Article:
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Shachi says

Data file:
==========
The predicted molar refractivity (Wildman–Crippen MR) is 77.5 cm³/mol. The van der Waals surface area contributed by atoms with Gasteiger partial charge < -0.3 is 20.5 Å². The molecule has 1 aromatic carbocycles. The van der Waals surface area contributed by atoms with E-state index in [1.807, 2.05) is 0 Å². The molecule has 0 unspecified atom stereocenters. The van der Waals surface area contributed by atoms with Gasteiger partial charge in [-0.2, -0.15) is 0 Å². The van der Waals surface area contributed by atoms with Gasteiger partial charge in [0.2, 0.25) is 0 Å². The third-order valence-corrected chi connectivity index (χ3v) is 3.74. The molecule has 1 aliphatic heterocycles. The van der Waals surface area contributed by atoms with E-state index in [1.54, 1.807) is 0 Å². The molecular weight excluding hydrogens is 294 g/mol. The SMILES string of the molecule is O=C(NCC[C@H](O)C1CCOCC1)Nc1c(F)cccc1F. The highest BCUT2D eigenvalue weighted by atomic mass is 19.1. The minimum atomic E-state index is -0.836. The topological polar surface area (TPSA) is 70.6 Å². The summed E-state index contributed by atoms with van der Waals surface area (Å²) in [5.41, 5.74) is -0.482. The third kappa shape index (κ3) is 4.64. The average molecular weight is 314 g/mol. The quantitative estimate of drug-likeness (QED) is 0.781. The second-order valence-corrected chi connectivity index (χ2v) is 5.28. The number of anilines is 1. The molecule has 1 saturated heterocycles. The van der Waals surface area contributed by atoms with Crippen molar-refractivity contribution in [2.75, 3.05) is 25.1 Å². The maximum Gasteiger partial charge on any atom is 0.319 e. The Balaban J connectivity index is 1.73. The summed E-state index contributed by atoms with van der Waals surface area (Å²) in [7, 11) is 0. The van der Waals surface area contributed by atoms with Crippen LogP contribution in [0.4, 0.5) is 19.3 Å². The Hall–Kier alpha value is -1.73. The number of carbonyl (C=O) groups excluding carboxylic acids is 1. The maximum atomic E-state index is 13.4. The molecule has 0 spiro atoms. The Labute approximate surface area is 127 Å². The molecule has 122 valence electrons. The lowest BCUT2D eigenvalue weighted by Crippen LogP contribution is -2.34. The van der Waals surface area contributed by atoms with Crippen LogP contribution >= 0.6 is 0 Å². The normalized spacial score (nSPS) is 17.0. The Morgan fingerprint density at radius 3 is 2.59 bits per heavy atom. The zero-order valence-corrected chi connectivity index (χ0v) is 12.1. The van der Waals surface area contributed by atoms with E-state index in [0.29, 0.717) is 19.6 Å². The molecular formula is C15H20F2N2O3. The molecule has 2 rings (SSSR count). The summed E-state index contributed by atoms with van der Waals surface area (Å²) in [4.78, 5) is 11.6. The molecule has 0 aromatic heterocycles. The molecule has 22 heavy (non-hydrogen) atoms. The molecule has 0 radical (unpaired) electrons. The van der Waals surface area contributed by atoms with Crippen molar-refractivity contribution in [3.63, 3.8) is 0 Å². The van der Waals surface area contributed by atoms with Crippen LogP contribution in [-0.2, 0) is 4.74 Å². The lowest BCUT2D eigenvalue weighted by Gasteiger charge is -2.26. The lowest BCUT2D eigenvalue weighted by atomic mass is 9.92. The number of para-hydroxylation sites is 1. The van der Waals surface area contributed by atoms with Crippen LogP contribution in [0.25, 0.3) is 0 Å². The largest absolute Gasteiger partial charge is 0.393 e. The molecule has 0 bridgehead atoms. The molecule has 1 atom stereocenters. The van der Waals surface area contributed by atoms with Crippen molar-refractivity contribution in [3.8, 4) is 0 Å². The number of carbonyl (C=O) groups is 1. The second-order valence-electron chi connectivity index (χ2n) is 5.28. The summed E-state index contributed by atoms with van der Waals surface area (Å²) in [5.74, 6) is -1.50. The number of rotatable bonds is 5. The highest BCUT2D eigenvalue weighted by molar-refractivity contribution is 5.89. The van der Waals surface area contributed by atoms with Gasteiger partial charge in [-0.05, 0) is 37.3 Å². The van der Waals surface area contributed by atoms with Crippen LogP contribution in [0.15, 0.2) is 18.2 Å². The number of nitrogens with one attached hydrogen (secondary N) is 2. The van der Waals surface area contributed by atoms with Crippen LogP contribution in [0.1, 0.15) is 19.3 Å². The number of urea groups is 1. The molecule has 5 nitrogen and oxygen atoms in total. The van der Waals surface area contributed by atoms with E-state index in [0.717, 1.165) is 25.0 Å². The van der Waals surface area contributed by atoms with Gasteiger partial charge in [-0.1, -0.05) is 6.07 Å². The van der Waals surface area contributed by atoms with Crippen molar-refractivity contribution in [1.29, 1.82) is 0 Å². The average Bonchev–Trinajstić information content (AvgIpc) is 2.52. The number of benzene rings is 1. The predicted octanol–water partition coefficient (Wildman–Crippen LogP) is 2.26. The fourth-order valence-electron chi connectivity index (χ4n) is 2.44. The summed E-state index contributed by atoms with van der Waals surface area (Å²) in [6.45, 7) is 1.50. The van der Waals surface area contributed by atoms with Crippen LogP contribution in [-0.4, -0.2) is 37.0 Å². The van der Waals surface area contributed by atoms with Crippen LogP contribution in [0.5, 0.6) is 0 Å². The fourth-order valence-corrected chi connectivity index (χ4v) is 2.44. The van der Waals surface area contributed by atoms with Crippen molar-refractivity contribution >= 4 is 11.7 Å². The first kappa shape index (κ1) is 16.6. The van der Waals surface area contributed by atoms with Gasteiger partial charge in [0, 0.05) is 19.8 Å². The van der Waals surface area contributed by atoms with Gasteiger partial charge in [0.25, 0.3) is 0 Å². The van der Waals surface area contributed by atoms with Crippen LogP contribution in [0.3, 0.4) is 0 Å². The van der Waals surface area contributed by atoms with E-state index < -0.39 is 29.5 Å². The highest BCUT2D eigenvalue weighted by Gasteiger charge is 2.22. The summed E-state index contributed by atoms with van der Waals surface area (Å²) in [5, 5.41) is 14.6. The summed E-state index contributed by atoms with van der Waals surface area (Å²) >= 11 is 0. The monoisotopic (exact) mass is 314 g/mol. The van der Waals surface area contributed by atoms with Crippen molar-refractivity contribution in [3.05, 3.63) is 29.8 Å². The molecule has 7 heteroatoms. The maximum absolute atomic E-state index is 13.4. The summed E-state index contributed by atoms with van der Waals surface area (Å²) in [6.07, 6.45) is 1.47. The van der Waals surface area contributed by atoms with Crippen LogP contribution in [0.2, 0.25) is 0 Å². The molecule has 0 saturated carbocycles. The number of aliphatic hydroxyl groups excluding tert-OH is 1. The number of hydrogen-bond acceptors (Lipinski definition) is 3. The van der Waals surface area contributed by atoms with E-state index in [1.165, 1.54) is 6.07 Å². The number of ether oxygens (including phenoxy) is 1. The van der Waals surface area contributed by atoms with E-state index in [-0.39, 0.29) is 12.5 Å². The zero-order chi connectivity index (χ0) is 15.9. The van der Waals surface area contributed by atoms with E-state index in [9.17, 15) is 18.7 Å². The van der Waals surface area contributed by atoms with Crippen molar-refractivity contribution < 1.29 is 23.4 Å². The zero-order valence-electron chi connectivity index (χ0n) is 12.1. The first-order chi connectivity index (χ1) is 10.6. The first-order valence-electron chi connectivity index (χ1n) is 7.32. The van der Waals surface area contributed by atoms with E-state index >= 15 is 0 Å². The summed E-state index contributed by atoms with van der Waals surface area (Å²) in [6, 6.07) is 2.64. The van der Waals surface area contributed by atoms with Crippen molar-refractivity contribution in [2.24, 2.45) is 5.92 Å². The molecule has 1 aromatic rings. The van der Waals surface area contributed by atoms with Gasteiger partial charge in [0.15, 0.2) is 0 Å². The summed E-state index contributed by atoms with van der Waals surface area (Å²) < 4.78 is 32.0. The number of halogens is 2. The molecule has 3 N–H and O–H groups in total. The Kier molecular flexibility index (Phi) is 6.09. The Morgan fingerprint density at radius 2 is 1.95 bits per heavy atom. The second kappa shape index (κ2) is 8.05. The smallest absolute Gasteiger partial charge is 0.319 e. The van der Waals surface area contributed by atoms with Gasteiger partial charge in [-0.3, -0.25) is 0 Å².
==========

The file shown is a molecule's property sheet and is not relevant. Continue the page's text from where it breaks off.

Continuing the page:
Diabetic ketoacidosis(DKA) is an acute, life threatening metabolic acidosis which mostly complicates type 1diabetes. When cells don't get the glucose they need for energy, body begins to burn fat for energy, which produces ketones. Ketones are acids that build up in the blood and appear in the urine when body doesn't have enough insulin. They are a warning sign that diabetes is out of control or that you are getting sick. High levels of ketones can poison the body. When levels get too high, a person can develop diabetic ketoacidosis, or DKA. Self-Care at Home Home care is generally directed toward preventing diabetic ketoacidosis and treating moderately to elevated high levels of blood sugar. Ø If have type 1 diabetes, should monitor blood sugars as instructed by health care practitioner. Check these levels more often if feel ill, if you are fighting an infection, or if you have had a recent illness or injury. Ø Be alert for signs of infection and keep yourself well hydrated by drinking sugar free fluids throughout the day. The goals of treatment: Ø Improving Circulating Volume and Tissue perfusion Ø Decreasing serum glucose and osmolarity Ø Clearing blood and urine ketones Ø Correcting electrolyte imbalances Ø Identifying and treating the underlying cause FLUID AND ELECTROLYTES As it takes about 48-72 hours for DKA to develop, full replacement of the previous losses and correction of acid-base disturbances should be done with the same speed. Initially the fluid of choice is normal saline. 1 litre should be infused in the first 1 hour; The next 1 litre in the next 2 hours; 2 litres in the next 4 hours; 2 litres in the next 8 hours. i.e. about of saline should be monitored by BP, CVP, pulse an skin turgor. If the sodium levels are >150 mEg/I, half normal saline can be used. When the blood sugar levels reach around 250 mg/ld, the fluid should be changed to 5% dextrose saline drip (along with administration of insulin) to prevent hypoglycemia. Care should be taken not to infuse large amount of fluid too rapidly in elderly patients and especially those with pre-existing heart disease, congestive cardiac failure or renal failure. Insulin It is now well-accepted that a slow, steady infusion of insulin is ideal- often in adults after a bolus of 0.1-0.2units/kg body weight. If this is not possible an hourly small injection of short or rapid acting insulin is equally effective. The recommended insulin infusion dose is 0.1unit/kg/hour Potassium Potassium levels should be monitored regularly. Initially it may be low, normal or high. If it is low, start a potassium drip immediately with 40 meg of KCI per litre of fluid to begin with making sure that the urine output is adequate (>50 ml/hr). If the response is not adequate, adjust the dose of the KCI drip accordingly. If patient is taking oral feeds, oral potassium can be formula. Next Steps Follow-up In cases of mild dehydration with borderline diabetic ketoacidosis, may be treated and released from the emergency department providing that you are reliable and will promptly follow-up with your health care practitioner. Whether you are released to go home or monitored in the hospital, it is important that close monitoring of blood sugar and urinary ketone levels be continued. Elevated blood sugars should be controlled with extra insulin doses and drinking plenty of sugar-free fluids. Long-term care should include periodic follow-up with health care practitioner to achieve good control of blood sugars. Care includes screening for and treating the complications of diabetes by periodic blood tests of hemoglobin A1C, kidney function, and cholesterol, as well as an annual eye examination and regular inspection of the feet (for evidence of wounds or damage to nerves).